Doug Bruns


In Adventure, Curiosity, Happiness, Life, Memoir, Travel, Wisdom on April 20, 2012 at 6:00 am

Flyby, Mt. Everest ©Doug Bruns

I took this photograph in April of 2009. The peak in the center of the frame is Everest, or Chomolungma. We were flying Buddha Air and the small plane was specially engineered for the high altitude. I likely will never get closer to that mountain. Tragically, two years later this flight crashed and all nineteen aboard were killed.

I have a friend, Chris Warner, who has been atop Everest, K2, and many other 8000 meter peaks. Chris is one of America’s premier alpinists. I climbed with him once in South America. It was during a period in my life when notions of climbing mountains appealed to me. Now, I prefer a canoe on Moosehead Lake.

With Chris I summited Mt. Cotopaxi in Ecuador. That took me to 19 thousand feet and change, the highest I’ve climbed. I don’t anticipate I’ll break that personal record for altitude. And that is just fine. Chris told me that his success in the mountains can be attributed to surrounding himself with highly accomplished climbers; that he learns from them constantly. What I learned from Chris was, in a manner of speaking, a hands-on tradition. It is a highly efficient way to learn anything and I recommend it. If you’re going into the mountains it is especially to be recommended.

As a young man I watched Robert Redford in the 1972 movie Jeremiah Johnson. The real-life Johnson (1824-1900) left the Civil War and went into the mountains, bereft and broken. His life turned on one adventure after the other. Watching the movie in a dark theater in Ft. Wayne, Indiana, I was spellbound. Upon graduating from high school I went to the Uinta Mountains of northeastern Utah, where the movie was filmed. There I experienced mountains for the first time. And so began a life methodology: turning curiosity into obsession.

One night in the Uintas I encountered a grizzled mountain man. He was a member of a team heading up to rescue an injured climber. They rested at our fire before advancing. The man motioned to the silhouette of mountains against the horizon. “I know what I need,” he said. “I need to see mountains.” I was seventeen and deeply impressed by a man who knew what he needed. Years later I came to understand the confusion that is wanting and needing. His wisdom remains among the profound lessons of my life.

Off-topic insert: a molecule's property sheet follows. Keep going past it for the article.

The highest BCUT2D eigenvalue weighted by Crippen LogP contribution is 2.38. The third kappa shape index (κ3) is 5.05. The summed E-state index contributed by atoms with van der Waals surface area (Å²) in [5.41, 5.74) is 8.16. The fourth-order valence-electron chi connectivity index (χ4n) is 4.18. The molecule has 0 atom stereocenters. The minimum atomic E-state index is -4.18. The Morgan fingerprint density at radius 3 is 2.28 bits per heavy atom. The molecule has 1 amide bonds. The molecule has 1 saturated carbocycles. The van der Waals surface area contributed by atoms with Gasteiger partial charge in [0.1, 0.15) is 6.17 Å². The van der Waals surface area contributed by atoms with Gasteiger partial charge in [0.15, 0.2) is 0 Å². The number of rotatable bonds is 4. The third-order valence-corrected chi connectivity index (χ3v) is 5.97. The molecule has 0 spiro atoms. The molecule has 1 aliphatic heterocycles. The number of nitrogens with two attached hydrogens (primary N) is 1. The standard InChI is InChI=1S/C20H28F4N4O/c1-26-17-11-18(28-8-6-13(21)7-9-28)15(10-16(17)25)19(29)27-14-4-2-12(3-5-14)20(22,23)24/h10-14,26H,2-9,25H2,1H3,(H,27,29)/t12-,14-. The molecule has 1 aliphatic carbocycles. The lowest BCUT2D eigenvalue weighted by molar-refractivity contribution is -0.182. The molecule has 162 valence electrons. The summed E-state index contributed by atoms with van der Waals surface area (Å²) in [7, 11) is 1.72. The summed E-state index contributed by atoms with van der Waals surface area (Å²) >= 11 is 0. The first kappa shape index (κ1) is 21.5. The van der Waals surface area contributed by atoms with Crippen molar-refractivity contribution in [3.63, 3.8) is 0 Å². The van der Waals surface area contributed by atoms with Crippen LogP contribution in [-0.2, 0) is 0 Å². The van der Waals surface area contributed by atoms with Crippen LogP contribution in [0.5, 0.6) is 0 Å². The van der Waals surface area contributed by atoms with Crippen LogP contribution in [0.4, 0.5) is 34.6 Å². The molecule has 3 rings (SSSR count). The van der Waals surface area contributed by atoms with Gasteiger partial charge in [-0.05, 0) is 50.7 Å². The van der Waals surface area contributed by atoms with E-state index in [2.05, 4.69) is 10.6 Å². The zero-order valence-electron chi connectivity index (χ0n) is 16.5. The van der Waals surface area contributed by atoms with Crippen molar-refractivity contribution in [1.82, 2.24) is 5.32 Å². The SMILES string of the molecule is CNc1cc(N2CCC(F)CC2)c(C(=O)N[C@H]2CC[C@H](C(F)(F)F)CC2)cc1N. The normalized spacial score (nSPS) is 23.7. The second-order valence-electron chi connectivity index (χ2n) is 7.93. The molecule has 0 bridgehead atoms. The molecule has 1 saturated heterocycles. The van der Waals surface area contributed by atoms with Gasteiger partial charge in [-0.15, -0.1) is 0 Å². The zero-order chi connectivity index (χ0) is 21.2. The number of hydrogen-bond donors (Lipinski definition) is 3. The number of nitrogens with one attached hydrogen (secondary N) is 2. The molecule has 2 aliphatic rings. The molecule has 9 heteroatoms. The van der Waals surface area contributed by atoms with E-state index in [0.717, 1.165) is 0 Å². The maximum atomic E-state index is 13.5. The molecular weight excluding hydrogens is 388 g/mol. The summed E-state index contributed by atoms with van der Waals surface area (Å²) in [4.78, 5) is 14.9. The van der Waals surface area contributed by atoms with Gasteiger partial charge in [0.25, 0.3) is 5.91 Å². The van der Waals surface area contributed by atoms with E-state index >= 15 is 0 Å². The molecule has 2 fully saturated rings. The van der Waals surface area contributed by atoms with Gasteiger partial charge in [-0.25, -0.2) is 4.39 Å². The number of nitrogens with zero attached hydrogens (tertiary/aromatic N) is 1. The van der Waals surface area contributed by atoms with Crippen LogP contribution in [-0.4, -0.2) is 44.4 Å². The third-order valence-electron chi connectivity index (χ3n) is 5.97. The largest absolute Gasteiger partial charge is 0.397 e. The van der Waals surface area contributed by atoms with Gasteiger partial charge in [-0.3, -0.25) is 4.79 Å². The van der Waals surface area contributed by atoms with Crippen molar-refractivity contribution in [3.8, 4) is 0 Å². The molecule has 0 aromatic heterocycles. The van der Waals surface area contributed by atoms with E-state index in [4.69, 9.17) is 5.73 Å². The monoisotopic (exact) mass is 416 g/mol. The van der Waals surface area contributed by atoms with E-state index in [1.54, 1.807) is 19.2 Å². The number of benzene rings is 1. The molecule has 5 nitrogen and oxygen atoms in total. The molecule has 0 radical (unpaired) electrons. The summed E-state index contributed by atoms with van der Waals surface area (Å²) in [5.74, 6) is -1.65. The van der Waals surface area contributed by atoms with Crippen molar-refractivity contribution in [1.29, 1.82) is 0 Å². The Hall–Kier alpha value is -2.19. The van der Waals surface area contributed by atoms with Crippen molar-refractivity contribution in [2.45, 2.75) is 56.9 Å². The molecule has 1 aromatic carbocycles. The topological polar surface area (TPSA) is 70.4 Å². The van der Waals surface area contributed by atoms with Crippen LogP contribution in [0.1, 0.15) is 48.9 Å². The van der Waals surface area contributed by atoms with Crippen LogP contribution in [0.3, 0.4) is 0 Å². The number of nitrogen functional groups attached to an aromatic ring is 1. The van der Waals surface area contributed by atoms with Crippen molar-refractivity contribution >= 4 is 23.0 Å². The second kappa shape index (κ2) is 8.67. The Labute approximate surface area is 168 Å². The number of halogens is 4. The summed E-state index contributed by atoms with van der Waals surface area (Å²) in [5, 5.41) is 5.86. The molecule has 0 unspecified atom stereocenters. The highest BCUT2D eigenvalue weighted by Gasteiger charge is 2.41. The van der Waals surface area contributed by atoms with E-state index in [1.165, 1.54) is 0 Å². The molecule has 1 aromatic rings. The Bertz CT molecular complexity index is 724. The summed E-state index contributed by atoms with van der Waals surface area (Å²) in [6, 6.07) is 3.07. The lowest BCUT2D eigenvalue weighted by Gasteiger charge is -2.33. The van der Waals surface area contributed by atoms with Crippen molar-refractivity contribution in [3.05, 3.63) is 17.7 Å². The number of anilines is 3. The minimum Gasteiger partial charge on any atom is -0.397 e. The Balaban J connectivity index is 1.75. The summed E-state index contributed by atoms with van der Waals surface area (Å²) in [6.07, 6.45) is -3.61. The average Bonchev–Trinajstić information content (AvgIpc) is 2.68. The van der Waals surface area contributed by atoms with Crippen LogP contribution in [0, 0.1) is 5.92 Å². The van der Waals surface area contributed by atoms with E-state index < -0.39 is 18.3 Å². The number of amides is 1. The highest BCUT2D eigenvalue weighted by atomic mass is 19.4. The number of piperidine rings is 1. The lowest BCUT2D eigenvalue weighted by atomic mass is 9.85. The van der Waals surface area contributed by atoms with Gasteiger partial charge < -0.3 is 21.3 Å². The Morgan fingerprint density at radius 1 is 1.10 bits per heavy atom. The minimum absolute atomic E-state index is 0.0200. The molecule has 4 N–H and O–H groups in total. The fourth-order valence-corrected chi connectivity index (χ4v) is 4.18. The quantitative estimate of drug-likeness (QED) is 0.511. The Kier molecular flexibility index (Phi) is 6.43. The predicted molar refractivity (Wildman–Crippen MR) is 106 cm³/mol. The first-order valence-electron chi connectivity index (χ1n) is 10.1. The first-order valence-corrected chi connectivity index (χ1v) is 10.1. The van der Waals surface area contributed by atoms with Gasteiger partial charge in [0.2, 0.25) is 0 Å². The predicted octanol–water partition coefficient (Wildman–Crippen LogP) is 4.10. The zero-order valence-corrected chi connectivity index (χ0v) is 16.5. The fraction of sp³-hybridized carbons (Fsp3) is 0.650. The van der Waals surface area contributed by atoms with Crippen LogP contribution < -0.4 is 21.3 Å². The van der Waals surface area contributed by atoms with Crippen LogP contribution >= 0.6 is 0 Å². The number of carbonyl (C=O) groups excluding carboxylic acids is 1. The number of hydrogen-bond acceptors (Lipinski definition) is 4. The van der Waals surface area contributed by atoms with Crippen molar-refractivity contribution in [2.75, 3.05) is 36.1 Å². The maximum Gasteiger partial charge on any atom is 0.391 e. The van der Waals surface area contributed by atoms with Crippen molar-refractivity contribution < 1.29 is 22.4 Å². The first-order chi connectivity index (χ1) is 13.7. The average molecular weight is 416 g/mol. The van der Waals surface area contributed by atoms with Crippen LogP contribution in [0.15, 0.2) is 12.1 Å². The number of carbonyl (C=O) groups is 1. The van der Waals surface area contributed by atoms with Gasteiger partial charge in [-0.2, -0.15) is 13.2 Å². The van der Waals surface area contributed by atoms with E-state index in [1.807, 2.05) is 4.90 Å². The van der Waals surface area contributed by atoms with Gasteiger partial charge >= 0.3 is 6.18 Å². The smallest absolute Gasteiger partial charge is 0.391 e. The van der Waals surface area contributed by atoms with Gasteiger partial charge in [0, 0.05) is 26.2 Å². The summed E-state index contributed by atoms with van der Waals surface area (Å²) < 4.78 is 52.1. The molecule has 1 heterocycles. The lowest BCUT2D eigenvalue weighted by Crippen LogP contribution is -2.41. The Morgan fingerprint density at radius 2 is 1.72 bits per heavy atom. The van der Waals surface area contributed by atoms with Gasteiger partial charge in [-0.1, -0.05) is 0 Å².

1. Getting high. Why does it feel so good?
    My son & daughter-in-law want to build a second story on their house in Leadville. The first level is already 10,500+ feet!
    I recall a tall pine tree from my elementary-school years that rewarded the determined climber with sap-coated hands and a glorious view over Morrison, Illinois. Later, the same exhilaration came at the masthead of a schooner.
    Good mood.

    • “Getting high. Why does it feel so good?” Wasn’t that a Dobbie Bros tune?

      I envy life at 10,500 feet. And yes there is something about altitude that appeals–at least to some of us.

      I’ve been to Lasha, Tibet, twice. Lasha is at 11,975. I recall the pleasure I felt knowing I’d landed in a place so high and hard to get to. There is something about a place that is not normal in it’s appeal to most that is exceedingly inviting, if that makes any sense. I enjoy the same sensibility related to latitude, and that is part of the appeal of Maine. I remember being in Terra del Feugo, south of the roaring forties, and taking extreeme pleasure in knowing that I was–again–in a place so remote and hard to get to as to put most reasonable folks off the trail. The closer I’ve gotten to the equator the less appealing the journey, I’ve observed. Likewise the higher the better. Leaving the crowd behind is a lot of it. I prefer to go where other folks prefer not to go. Maine and Leadville–wonderful places which appeal to fewer rather than more.
      Sap is a bitch to get off the hands, isn’t it?

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